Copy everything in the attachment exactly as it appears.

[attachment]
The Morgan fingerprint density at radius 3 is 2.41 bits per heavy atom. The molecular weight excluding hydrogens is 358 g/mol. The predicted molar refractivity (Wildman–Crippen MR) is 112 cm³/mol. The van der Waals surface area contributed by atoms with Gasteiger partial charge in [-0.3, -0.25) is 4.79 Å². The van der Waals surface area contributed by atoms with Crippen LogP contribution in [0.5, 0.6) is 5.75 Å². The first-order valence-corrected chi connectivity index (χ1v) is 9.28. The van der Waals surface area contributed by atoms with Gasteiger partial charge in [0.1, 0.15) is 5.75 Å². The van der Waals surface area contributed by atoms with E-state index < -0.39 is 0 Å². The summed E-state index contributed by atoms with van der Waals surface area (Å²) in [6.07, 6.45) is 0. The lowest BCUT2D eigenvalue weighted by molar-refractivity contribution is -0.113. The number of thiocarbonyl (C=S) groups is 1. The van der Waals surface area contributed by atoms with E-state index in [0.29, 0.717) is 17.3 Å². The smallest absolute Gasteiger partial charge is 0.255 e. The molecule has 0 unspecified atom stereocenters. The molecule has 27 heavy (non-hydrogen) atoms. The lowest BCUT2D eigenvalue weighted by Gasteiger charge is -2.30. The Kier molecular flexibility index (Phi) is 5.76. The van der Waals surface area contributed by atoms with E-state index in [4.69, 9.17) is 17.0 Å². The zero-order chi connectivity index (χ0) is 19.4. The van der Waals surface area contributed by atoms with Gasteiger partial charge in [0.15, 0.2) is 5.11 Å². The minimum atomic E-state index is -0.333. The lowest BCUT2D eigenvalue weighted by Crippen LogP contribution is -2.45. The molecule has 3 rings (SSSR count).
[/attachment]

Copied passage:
The Morgan fingerprint density at radius 3 is 2.41 bits per heavy atom. The molecular weight excluding hydrogens is 358 g/mol. The predicted molar refractivity (Wildman–Crippen MR) is 112 cm³/mol. The van der Waals surface area contributed by atoms with Gasteiger partial charge in [-0.3, -0.25) is 4.79 Å². The van der Waals surface area contributed by atoms with Crippen LogP contribution in [0.5, 0.6) is 5.75 Å². The first-order valence-corrected chi connectivity index (χ1v) is 9.28. The van der Waals surface area contributed by atoms with Gasteiger partial charge in [0.1, 0.15) is 5.75 Å². The van der Waals surface area contributed by atoms with E-state index < -0.39 is 0 Å². The summed E-state index contributed by atoms with van der Waals surface area (Å²) in [6.07, 6.45) is 0. The lowest BCUT2D eigenvalue weighted by molar-refractivity contribution is -0.113. The number of thiocarbonyl (C=S) groups is 1. The van der Waals surface area contributed by atoms with E-state index in [0.29, 0.717) is 17.3 Å². The smallest absolute Gasteiger partial charge is 0.255 e. The molecule has 0 unspecified atom stereocenters. The molecule has 27 heavy (non-hydrogen) atoms. The lowest BCUT2D eigenvalue weighted by Gasteiger charge is -2.30. The Kier molecular flexibility index (Phi) is 5.76. The van der Waals surface area contributed by atoms with E-state index in [4.69, 9.17) is 17.0 Å². The zero-order chi connectivity index (χ0) is 19.4. The van der Waals surface area contributed by atoms with Gasteiger partial charge in [0.15, 0.2) is 5.11 Å². The minimum atomic E-state index is -0.333. The lowest BCUT2D eigenvalue weighted by Crippen LogP contribution is -2.45. The molecule has 3 rings (SSSR count).